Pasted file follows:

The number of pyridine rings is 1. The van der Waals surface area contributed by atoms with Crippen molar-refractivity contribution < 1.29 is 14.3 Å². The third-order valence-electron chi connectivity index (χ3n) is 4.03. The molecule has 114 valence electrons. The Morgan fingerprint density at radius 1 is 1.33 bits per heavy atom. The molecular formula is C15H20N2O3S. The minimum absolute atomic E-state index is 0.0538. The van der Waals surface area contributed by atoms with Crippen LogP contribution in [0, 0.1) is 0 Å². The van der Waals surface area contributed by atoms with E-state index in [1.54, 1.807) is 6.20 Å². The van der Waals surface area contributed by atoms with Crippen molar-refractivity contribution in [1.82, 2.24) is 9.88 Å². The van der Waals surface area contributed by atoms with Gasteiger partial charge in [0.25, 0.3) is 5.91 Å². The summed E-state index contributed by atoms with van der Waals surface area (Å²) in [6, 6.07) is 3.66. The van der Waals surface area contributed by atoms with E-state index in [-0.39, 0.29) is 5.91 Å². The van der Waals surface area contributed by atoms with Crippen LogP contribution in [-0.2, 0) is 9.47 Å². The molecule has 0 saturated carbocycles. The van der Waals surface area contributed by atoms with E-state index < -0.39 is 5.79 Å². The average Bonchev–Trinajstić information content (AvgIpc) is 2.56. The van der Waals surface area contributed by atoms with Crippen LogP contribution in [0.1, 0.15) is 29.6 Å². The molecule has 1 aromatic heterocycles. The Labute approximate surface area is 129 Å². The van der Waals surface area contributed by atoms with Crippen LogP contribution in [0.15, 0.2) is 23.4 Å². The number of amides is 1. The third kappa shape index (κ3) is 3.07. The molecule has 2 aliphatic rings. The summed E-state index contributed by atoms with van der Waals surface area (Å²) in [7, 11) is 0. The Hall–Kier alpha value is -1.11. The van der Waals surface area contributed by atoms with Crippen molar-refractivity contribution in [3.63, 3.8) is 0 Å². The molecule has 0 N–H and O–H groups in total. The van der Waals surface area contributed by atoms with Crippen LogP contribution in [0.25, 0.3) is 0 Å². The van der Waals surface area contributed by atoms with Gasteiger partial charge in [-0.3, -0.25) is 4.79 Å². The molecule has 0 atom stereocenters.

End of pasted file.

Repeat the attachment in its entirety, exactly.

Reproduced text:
The number of pyridine rings is 1. The van der Waals surface area contributed by atoms with Crippen molar-refractivity contribution < 1.29 is 14.3 Å². The third-order valence-electron chi connectivity index (χ3n) is 4.03. The molecule has 114 valence electrons. The Morgan fingerprint density at radius 1 is 1.33 bits per heavy atom. The molecular formula is C15H20N2O3S. The minimum absolute atomic E-state index is 0.0538. The van der Waals surface area contributed by atoms with Crippen LogP contribution in [0, 0.1) is 0 Å². The van der Waals surface area contributed by atoms with E-state index in [1.54, 1.807) is 6.20 Å². The van der Waals surface area contributed by atoms with Crippen molar-refractivity contribution in [1.82, 2.24) is 9.88 Å². The van der Waals surface area contributed by atoms with Gasteiger partial charge in [0.25, 0.3) is 5.91 Å². The summed E-state index contributed by atoms with van der Waals surface area (Å²) in [6, 6.07) is 3.66. The van der Waals surface area contributed by atoms with E-state index in [-0.39, 0.29) is 5.91 Å². The van der Waals surface area contributed by atoms with Crippen LogP contribution in [-0.2, 0) is 9.47 Å². The molecule has 0 saturated carbocycles. The van der Waals surface area contributed by atoms with E-state index < -0.39 is 5.79 Å². The average Bonchev–Trinajstić information content (AvgIpc) is 2.56. The van der Waals surface area contributed by atoms with Crippen LogP contribution in [0.1, 0.15) is 29.6 Å². The molecule has 1 aromatic heterocycles. The Labute approximate surface area is 129 Å². The van der Waals surface area contributed by atoms with Crippen LogP contribution in [0.15, 0.2) is 23.4 Å². The number of amides is 1. The third kappa shape index (κ3) is 3.07. The molecule has 2 aliphatic rings. The summed E-state index contributed by atoms with van der Waals surface area (Å²) in [7, 11) is 0. The Hall–Kier alpha value is -1.11. The van der Waals surface area contributed by atoms with Crippen molar-refractivity contribution in [3.63, 3.8) is 0 Å². The molecule has 0 N–H and O–H groups in total. The van der Waals surface area contributed by atoms with Crippen LogP contribution in [0.25, 0.3) is 0 Å². The van der Waals surface area contributed by atoms with Gasteiger partial charge in [-0.3, -0.25) is 4.79 Å². The molecule has 0 atom stereocenters.